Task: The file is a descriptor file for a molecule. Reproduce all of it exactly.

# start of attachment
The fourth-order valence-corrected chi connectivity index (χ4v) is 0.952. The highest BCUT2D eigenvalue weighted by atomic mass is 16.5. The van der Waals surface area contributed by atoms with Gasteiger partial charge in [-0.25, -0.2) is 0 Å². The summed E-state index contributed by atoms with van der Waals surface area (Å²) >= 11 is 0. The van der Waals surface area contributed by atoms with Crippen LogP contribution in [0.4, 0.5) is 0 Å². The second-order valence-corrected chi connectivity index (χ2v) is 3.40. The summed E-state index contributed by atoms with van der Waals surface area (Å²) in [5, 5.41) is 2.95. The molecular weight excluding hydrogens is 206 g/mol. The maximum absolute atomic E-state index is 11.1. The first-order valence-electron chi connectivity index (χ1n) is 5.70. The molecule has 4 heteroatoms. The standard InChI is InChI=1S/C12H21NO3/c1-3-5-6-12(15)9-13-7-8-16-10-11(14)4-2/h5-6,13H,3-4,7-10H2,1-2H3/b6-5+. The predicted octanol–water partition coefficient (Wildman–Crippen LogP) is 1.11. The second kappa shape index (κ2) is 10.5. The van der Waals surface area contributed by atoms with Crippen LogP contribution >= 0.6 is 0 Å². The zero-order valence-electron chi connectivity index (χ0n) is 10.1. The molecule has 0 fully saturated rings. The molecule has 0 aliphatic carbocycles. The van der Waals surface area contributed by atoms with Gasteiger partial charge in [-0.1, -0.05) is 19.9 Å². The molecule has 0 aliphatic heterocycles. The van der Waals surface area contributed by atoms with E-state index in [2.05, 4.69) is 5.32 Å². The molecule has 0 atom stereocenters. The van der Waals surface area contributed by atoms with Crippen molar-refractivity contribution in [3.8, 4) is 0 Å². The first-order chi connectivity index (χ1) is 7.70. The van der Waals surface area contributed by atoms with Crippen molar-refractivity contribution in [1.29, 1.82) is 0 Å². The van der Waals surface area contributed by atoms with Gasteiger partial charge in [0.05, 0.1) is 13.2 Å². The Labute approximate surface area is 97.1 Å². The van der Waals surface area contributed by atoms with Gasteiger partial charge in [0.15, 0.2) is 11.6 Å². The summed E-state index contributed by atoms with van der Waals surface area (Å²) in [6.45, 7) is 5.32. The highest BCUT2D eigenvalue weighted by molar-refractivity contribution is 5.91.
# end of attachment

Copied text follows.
The fourth-order valence-corrected chi connectivity index (χ4v) is 0.952. The highest BCUT2D eigenvalue weighted by atomic mass is 16.5. The van der Waals surface area contributed by atoms with Gasteiger partial charge in [-0.25, -0.2) is 0 Å². The summed E-state index contributed by atoms with van der Waals surface area (Å²) >= 11 is 0. The van der Waals surface area contributed by atoms with Crippen LogP contribution in [0.4, 0.5) is 0 Å². The second-order valence-corrected chi connectivity index (χ2v) is 3.40. The summed E-state index contributed by atoms with van der Waals surface area (Å²) in [5, 5.41) is 2.95. The molecular weight excluding hydrogens is 206 g/mol. The maximum absolute atomic E-state index is 11.1. The first-order valence-electron chi connectivity index (χ1n) is 5.70. The molecule has 4 heteroatoms. The standard InChI is InChI=1S/C12H21NO3/c1-3-5-6-12(15)9-13-7-8-16-10-11(14)4-2/h5-6,13H,3-4,7-10H2,1-2H3/b6-5+. The predicted octanol–water partition coefficient (Wildman–Crippen LogP) is 1.11. The second kappa shape index (κ2) is 10.5. The van der Waals surface area contributed by atoms with Crippen LogP contribution >= 0.6 is 0 Å². The zero-order valence-electron chi connectivity index (χ0n) is 10.1. The molecule has 0 fully saturated rings. The molecule has 0 aliphatic carbocycles. The van der Waals surface area contributed by atoms with Gasteiger partial charge in [-0.1, -0.05) is 19.9 Å². The molecule has 0 aliphatic heterocycles. The van der Waals surface area contributed by atoms with E-state index in [2.05, 4.69) is 5.32 Å². The molecule has 0 atom stereocenters. The van der Waals surface area contributed by atoms with Crippen molar-refractivity contribution in [3.8, 4) is 0 Å². The first-order chi connectivity index (χ1) is 7.70. The van der Waals surface area contributed by atoms with Crippen molar-refractivity contribution in [1.29, 1.82) is 0 Å². The van der Waals surface area contributed by atoms with Gasteiger partial charge in [0.05, 0.1) is 13.2 Å². The Labute approximate surface area is 97.1 Å². The van der Waals surface area contributed by atoms with Gasteiger partial charge in [0.15, 0.2) is 11.6 Å². The summed E-state index contributed by atoms with van der Waals surface area (Å²) in [6.45, 7) is 5.32. The highest BCUT2D eigenvalue weighted by molar-refractivity contribution is 5.91.